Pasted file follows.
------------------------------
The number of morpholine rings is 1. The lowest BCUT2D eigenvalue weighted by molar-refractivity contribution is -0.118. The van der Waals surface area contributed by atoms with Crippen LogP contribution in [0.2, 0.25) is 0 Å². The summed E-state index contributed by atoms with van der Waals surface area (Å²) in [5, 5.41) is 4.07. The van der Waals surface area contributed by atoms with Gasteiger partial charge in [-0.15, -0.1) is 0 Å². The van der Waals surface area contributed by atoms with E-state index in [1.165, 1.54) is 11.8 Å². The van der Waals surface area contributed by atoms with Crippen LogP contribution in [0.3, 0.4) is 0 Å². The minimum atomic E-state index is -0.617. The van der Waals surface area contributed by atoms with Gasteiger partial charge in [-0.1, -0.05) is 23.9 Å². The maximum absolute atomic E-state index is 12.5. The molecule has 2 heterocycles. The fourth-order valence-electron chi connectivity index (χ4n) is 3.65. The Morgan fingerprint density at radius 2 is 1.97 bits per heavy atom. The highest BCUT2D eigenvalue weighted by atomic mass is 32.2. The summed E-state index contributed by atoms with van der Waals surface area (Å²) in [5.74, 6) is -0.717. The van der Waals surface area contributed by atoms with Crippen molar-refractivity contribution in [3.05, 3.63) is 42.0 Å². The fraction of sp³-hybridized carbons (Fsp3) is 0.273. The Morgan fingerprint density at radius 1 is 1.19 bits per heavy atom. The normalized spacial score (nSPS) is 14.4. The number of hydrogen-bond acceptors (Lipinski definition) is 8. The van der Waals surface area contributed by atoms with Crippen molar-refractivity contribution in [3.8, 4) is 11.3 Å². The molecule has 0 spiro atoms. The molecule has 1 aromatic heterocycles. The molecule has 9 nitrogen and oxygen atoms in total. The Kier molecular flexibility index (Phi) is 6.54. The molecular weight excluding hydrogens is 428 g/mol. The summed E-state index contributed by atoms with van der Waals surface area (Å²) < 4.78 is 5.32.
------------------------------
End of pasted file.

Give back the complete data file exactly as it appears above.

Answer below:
The number of morpholine rings is 1. The lowest BCUT2D eigenvalue weighted by molar-refractivity contribution is -0.118. The van der Waals surface area contributed by atoms with Crippen LogP contribution in [0.2, 0.25) is 0 Å². The summed E-state index contributed by atoms with van der Waals surface area (Å²) in [5, 5.41) is 4.07. The van der Waals surface area contributed by atoms with Gasteiger partial charge in [-0.15, -0.1) is 0 Å². The van der Waals surface area contributed by atoms with E-state index in [1.165, 1.54) is 11.8 Å². The van der Waals surface area contributed by atoms with Crippen LogP contribution in [0.3, 0.4) is 0 Å². The minimum atomic E-state index is -0.617. The van der Waals surface area contributed by atoms with Gasteiger partial charge in [-0.1, -0.05) is 23.9 Å². The maximum absolute atomic E-state index is 12.5. The molecule has 2 heterocycles. The fourth-order valence-electron chi connectivity index (χ4n) is 3.65. The Morgan fingerprint density at radius 2 is 1.97 bits per heavy atom. The highest BCUT2D eigenvalue weighted by atomic mass is 32.2. The summed E-state index contributed by atoms with van der Waals surface area (Å²) in [5.74, 6) is -0.717. The van der Waals surface area contributed by atoms with Crippen molar-refractivity contribution in [3.05, 3.63) is 42.0 Å². The fraction of sp³-hybridized carbons (Fsp3) is 0.273. The Morgan fingerprint density at radius 1 is 1.19 bits per heavy atom. The normalized spacial score (nSPS) is 14.4. The number of hydrogen-bond acceptors (Lipinski definition) is 8. The van der Waals surface area contributed by atoms with Crippen molar-refractivity contribution in [3.8, 4) is 11.3 Å². The molecule has 0 spiro atoms. The molecule has 1 aromatic heterocycles. The molecule has 9 nitrogen and oxygen atoms in total. The Kier molecular flexibility index (Phi) is 6.54. The molecular weight excluding hydrogens is 428 g/mol. The summed E-state index contributed by atoms with van der Waals surface area (Å²) < 4.78 is 5.32.